Ethiopia to build local rival to Facebook and WhatsApp
Ethiopia has begun developing its own social media platform to rival Facebook, Twitter and WhatsApp, though it does not plan to block the global services.

The point is so many open source alternatives already exist to Facebook and WhatsApp, all of which can be locally hosted and can federate where required. Local rules can also be set and managed for these networks, and they can be easily branded to suite Ethiopia. Open source means you can see how they work, and even change that if necessary.

Federation means you can host and manage your own instance, and decide whether to open and federate it across other social networks and instances. You have full control over it, and it should not be necessary to create yet another social network from the ground up.


#technology #ethiopia #socialnetworks #fediverse #africa


A little bit of background on where this is coming from. ET gov is currently facing unprecedented tensions that can be generally classified under efforts at political centralization v political federation. Because of the opportunism of former cabal of corrupt and despotic individuals who ruled the country since early 1990s, armed conflict in the Tigray region sparked global information waves, especially in the diaspora. Ethiopian diaspora is huge, composed also of intellectuals who were forced out during major political moments like 1974 revolution, 1990s transition, and 2005 election purge. The current gov has been on the receiving end of this information battles, with digital spaces overrun by anti-centralization, anti-Abiy discourse. Feeling the heat, the government accuses digital platforms of supporting such ‘disinformation’ and failing to stick to ‘government facts’. This is why they are calling for their own platforms. Perhaps ones they can easily control and should they differ with American platforms like Facebook and Twitter, they will still have their followers drinking from their ‘facts’. Nigeria tiff with Twitter may have given them ideas…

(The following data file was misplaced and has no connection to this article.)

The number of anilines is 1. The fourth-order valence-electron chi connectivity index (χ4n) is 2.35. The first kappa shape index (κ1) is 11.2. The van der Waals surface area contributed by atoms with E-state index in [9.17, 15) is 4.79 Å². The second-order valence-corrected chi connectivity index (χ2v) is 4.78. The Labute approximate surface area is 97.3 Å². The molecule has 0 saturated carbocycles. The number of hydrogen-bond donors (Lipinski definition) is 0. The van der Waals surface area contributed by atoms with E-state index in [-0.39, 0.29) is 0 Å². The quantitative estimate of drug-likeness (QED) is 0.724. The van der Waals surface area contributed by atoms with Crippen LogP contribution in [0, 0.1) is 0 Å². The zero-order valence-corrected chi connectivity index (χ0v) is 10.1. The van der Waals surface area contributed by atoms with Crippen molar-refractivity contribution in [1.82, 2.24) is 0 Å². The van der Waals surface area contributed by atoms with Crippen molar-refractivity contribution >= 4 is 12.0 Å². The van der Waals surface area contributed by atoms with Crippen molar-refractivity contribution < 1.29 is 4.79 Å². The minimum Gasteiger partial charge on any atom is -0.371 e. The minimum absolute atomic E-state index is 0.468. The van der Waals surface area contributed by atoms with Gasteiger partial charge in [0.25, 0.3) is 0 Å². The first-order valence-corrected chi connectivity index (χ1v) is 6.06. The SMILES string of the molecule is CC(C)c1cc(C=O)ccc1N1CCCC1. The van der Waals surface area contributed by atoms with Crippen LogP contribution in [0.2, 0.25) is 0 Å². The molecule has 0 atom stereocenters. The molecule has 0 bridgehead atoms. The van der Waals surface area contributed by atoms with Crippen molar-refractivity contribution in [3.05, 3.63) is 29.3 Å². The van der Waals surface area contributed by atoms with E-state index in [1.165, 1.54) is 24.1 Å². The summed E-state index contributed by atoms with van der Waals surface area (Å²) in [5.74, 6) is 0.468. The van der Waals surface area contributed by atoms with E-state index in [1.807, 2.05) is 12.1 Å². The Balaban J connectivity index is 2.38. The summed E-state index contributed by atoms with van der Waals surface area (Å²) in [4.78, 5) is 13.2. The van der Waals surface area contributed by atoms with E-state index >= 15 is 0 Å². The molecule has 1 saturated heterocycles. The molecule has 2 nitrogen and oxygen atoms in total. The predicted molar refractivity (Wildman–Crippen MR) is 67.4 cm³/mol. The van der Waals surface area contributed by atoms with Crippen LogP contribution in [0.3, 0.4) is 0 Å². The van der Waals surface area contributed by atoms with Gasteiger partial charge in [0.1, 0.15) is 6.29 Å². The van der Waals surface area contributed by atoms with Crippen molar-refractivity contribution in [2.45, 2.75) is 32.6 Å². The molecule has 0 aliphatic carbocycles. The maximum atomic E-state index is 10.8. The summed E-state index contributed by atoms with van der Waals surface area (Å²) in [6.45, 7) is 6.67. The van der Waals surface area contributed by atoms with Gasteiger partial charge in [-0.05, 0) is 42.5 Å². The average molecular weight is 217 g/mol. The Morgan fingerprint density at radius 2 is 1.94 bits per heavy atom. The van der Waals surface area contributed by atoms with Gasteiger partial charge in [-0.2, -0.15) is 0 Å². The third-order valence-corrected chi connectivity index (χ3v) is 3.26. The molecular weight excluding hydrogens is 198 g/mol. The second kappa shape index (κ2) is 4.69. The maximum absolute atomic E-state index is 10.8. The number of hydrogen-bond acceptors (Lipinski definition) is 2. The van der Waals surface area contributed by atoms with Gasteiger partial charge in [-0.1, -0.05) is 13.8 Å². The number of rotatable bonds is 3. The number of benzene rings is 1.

Ouch thanks for that. Yes, governments are often at odds with citizens’ views. Obviously, hosting BY government (or a central big IT company) is not the best idea. But decentralisation also offers the opportunity for a few independent groups to host their own services, ensuring they still federate. The challenge is always getting any traction and take-up by citizens. A government can easily use it’s PR machine to push a new service but it is a lot more difficult for independent hosters to get that traction.

I’m just surprised that the popularity of a network like Mastodon, had next to no instances actually hosted anywhere in Africa when I last looked at end of 2020.

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